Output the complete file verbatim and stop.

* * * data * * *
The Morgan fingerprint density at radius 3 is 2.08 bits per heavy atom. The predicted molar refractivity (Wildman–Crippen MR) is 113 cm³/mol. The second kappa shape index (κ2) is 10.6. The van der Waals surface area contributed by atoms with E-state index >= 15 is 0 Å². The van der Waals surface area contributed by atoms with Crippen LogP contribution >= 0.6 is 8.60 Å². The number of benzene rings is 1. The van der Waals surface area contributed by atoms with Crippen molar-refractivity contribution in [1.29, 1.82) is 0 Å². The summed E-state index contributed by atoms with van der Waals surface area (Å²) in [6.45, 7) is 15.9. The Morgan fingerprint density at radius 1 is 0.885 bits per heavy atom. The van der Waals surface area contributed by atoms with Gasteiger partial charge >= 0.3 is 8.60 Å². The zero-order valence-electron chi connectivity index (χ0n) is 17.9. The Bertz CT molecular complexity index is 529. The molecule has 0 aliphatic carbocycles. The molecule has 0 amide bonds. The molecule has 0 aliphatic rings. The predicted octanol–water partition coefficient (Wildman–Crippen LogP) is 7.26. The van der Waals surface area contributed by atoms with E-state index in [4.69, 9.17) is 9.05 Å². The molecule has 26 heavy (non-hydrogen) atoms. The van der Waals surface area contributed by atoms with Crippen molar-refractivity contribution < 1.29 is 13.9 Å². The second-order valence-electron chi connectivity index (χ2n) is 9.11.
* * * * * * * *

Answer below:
The Morgan fingerprint density at radius 3 is 2.08 bits per heavy atom. The predicted molar refractivity (Wildman–Crippen MR) is 113 cm³/mol. The second kappa shape index (κ2) is 10.6. The van der Waals surface area contributed by atoms with E-state index >= 15 is 0 Å². The van der Waals surface area contributed by atoms with Crippen LogP contribution >= 0.6 is 8.60 Å². The number of benzene rings is 1. The van der Waals surface area contributed by atoms with Crippen molar-refractivity contribution in [1.29, 1.82) is 0 Å². The summed E-state index contributed by atoms with van der Waals surface area (Å²) in [6.45, 7) is 15.9. The Morgan fingerprint density at radius 1 is 0.885 bits per heavy atom. The van der Waals surface area contributed by atoms with Gasteiger partial charge >= 0.3 is 8.60 Å². The zero-order valence-electron chi connectivity index (χ0n) is 17.9. The Bertz CT molecular complexity index is 529. The molecule has 0 aliphatic carbocycles. The molecule has 0 amide bonds. The molecule has 0 aliphatic rings. The predicted octanol–water partition coefficient (Wildman–Crippen LogP) is 7.26. The van der Waals surface area contributed by atoms with E-state index in [4.69, 9.17) is 9.05 Å². The molecule has 26 heavy (non-hydrogen) atoms. The van der Waals surface area contributed by atoms with Crippen molar-refractivity contribution < 1.29 is 13.9 Å². The second-order valence-electron chi connectivity index (χ2n) is 9.11.